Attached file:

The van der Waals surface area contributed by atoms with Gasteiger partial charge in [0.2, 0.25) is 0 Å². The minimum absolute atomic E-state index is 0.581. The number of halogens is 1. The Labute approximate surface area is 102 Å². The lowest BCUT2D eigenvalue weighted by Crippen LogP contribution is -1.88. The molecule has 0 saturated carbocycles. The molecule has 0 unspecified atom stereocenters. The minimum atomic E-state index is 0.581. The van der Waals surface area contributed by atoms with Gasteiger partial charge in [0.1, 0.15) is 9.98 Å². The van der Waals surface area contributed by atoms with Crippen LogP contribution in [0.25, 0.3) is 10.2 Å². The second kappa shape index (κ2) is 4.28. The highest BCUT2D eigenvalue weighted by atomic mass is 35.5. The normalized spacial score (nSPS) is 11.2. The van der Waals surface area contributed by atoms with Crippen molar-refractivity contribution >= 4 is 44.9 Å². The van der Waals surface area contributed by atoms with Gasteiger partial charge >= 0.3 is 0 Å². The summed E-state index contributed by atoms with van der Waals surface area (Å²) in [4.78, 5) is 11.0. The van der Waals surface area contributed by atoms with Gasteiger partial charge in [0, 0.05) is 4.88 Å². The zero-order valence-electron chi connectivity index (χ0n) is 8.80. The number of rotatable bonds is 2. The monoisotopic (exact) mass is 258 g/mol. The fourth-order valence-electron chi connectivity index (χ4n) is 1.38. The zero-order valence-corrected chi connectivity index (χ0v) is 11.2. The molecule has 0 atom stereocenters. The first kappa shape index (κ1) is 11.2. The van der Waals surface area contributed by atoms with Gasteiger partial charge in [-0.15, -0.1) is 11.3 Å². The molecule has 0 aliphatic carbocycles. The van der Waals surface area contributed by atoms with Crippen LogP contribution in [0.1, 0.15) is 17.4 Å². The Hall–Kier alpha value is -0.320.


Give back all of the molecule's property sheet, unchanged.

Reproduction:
The van der Waals surface area contributed by atoms with Gasteiger partial charge in [0.2, 0.25) is 0 Å². The minimum absolute atomic E-state index is 0.581. The number of halogens is 1. The Labute approximate surface area is 102 Å². The lowest BCUT2D eigenvalue weighted by Crippen LogP contribution is -1.88. The molecule has 0 saturated carbocycles. The molecule has 0 unspecified atom stereocenters. The minimum atomic E-state index is 0.581. The van der Waals surface area contributed by atoms with Gasteiger partial charge in [0.1, 0.15) is 9.98 Å². The van der Waals surface area contributed by atoms with Crippen LogP contribution in [0.25, 0.3) is 10.2 Å². The second kappa shape index (κ2) is 4.28. The highest BCUT2D eigenvalue weighted by atomic mass is 35.5. The normalized spacial score (nSPS) is 11.2. The van der Waals surface area contributed by atoms with Crippen molar-refractivity contribution >= 4 is 44.9 Å². The van der Waals surface area contributed by atoms with Gasteiger partial charge >= 0.3 is 0 Å². The summed E-state index contributed by atoms with van der Waals surface area (Å²) in [4.78, 5) is 11.0. The van der Waals surface area contributed by atoms with Gasteiger partial charge in [0, 0.05) is 4.88 Å². The zero-order valence-electron chi connectivity index (χ0n) is 8.80. The number of rotatable bonds is 2. The monoisotopic (exact) mass is 258 g/mol. The fourth-order valence-electron chi connectivity index (χ4n) is 1.38. The zero-order valence-corrected chi connectivity index (χ0v) is 11.2. The molecule has 0 atom stereocenters. The first kappa shape index (κ1) is 11.2. The van der Waals surface area contributed by atoms with Gasteiger partial charge in [-0.15, -0.1) is 11.3 Å². The molecule has 0 aliphatic carbocycles. The van der Waals surface area contributed by atoms with Crippen LogP contribution in [0.1, 0.15) is 17.4 Å². The Hall–Kier alpha value is -0.320.